1 of 1 people found the following review helpful
Tedious and long winded if you are experienced,
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This review is from: Design Patterns Explained: A New Perspective on Object-Oriented Design (Software Patterns) (Paperback)
It's easy to read but tedious if software design is not new to you. The book reads like the author chatting to an inexperienced developer and trying to instil his own personal experience. Personally I don't want to read about someone else's career. I want to be able to put names to patterns that I have frequently had to derive myself so that I can demonstrate at job interviews that I know about patterns.
A pattern is a solution that comes up enough times that it might as well have a name. By their very nature patterns are obvious solutions if you understand the fundamental principles of software engineering and think about the problem for long enough. The problem almost always defines the solution. Unfortunately this book tries to describe a new perspective on Object Oriented design that frankly just isn't actually new. As with any technology, how it is actually used in practise evolves over time and changes from how it was first envisaged. Whilst reading this book a colloquial expression often came to mind that Dr Watson could have said to Sherlock Holmes if he had just stated the blindingly obvious.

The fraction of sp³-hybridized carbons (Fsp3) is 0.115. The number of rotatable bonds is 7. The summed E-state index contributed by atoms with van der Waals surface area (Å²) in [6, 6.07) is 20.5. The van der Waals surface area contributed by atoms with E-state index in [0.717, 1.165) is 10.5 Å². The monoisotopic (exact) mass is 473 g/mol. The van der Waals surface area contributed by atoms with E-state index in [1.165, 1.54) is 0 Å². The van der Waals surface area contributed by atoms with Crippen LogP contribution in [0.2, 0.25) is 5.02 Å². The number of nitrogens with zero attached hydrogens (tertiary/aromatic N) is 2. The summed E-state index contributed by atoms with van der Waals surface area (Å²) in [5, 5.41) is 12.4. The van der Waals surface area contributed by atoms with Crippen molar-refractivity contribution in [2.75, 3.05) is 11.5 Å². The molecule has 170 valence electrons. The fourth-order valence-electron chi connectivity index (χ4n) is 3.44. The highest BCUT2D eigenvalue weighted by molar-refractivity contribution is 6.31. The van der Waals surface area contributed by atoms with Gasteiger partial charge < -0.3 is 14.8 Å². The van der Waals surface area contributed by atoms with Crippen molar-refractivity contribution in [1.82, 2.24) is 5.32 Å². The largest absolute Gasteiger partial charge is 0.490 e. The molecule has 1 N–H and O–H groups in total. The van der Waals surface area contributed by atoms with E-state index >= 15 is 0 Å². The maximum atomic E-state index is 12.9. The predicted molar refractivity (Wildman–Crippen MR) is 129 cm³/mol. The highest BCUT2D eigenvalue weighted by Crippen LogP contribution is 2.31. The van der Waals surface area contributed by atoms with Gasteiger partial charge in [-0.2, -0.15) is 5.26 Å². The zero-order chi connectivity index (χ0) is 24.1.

This is most definitely not a reference book. You have to wade through bumpf about design and the personal experiences of the authors to find the sections describing specific patterns. Concise is not a word that I would use to describe this book. It's useful to know the names of patterns because it aids communication with other engineers, but if you want to find out what someone else is referring to then it will be faster to use wikipedia.
The only thing that I really learnt from this book was about the pitfall of implementing double checked locking in Java. Unfortunately Wikipedia gave a much more useful explanation.